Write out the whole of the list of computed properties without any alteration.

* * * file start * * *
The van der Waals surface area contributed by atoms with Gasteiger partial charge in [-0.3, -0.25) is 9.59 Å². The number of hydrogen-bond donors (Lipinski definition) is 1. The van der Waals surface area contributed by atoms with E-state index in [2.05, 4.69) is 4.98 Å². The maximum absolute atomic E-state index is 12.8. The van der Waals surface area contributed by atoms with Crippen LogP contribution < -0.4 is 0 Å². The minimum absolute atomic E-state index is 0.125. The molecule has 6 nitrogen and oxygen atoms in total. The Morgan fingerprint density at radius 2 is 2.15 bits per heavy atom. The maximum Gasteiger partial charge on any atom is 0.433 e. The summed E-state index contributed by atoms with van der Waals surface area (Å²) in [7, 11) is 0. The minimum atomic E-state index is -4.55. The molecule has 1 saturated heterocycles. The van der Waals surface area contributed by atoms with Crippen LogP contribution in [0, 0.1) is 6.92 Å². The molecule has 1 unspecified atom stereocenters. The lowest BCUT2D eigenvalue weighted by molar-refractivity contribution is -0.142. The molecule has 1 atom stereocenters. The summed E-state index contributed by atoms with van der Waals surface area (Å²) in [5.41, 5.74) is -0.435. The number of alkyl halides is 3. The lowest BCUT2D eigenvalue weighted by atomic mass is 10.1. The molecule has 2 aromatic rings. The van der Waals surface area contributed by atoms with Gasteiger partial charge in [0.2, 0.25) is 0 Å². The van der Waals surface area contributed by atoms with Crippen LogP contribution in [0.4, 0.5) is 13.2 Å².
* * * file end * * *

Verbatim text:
The van der Waals surface area contributed by atoms with Gasteiger partial charge in [-0.3, -0.25) is 9.59 Å². The number of hydrogen-bond donors (Lipinski definition) is 1. The van der Waals surface area contributed by atoms with E-state index in [2.05, 4.69) is 4.98 Å². The maximum absolute atomic E-state index is 12.8. The van der Waals surface area contributed by atoms with Crippen LogP contribution < -0.4 is 0 Å². The minimum absolute atomic E-state index is 0.125. The molecule has 6 nitrogen and oxygen atoms in total. The Morgan fingerprint density at radius 2 is 2.15 bits per heavy atom. The maximum Gasteiger partial charge on any atom is 0.433 e. The summed E-state index contributed by atoms with van der Waals surface area (Å²) in [7, 11) is 0. The minimum atomic E-state index is -4.55. The molecule has 1 saturated heterocycles. The van der Waals surface area contributed by atoms with Crippen LogP contribution in [0, 0.1) is 6.92 Å². The molecule has 1 unspecified atom stereocenters. The lowest BCUT2D eigenvalue weighted by molar-refractivity contribution is -0.142. The molecule has 1 atom stereocenters. The summed E-state index contributed by atoms with van der Waals surface area (Å²) in [5.41, 5.74) is -0.435. The number of alkyl halides is 3. The lowest BCUT2D eigenvalue weighted by atomic mass is 10.1. The molecule has 2 aromatic rings. The van der Waals surface area contributed by atoms with Gasteiger partial charge in [0.2, 0.25) is 0 Å². The van der Waals surface area contributed by atoms with Crippen LogP contribution in [0.4, 0.5) is 13.2 Å².